• Aloysius U. Umeodinka Department of Igbo, Africa and Asian Studies Nnamdi Azikiwe University, Awka
  • Onyinye Constance Amamgbo Department of Igbo, African and Asian Studies Nnamdi Azikiwe University, Awka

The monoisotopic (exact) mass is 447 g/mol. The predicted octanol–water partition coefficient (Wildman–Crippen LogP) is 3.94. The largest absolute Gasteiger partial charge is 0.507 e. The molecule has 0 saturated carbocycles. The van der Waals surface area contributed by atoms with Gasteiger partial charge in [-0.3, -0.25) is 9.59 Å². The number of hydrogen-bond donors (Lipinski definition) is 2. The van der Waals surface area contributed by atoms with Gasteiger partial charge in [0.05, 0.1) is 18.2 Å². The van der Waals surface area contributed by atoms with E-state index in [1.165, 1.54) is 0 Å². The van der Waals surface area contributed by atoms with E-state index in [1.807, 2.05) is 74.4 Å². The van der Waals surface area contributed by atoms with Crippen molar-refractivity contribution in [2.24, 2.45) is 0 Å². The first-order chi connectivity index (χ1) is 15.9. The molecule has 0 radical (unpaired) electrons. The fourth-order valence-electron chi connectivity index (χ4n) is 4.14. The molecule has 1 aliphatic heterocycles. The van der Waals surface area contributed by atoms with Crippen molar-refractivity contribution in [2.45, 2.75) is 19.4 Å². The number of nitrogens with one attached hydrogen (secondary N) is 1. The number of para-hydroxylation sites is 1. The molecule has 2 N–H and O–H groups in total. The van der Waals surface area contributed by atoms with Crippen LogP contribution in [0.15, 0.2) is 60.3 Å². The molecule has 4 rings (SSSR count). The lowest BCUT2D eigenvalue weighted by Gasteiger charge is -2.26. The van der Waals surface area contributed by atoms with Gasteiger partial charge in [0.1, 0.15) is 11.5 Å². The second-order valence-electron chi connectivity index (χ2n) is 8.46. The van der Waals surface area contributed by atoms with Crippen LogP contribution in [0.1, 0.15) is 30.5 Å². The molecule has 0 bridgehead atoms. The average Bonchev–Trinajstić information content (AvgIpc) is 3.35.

Linguistics, as a discipline, busies itself with the study of the science of language. Among its many preoccupations is the explanation of how language works. Through linguistics, therefore, we can analyse and comprehend the nature of the complex structural components of a language. Such components include the sound pattern study (phonology), the word structure study (morphology) and the word arrangement study (syntax). Semantics, the next component, is the study of the meaning derived from phonology, morphology and syntax. Semantics explains the various types of meaning that abound within a language. It is on the ground of these varieties of meaning that this paper studies “Restrictive and Non-Restrictive Apposition in Igbo Semantics. The objectives of the study include explaining the meanings of apposition, restrictive apposition and non-restrictive apposition, the difference between the two. It is also purposed to discuss the significance of both types of apposition in Igbo semantics. The researcher, as an L1 speaker of the Igbo language, uses his intuitive knowledge in generating the relevant primary data for the research. The secondary data are sourced from relevant literature. The study is guided by the grammatical concept of noun phrase modification and Use theory of Meaning. Among the findings of the study is that apposition is a grammatical expression in which an existing noun phrase has another one, co-referential with it put in an adjacent position with the pre-existing one, which it helps to describe or modify. The study , also, finds out that a restrictive apposition is the one which provides information essential to the meaning of the noun that it is re-naming, whereas in non-restrictive apposition, the information provided is not essential to the meaning of the noun it is re-naming.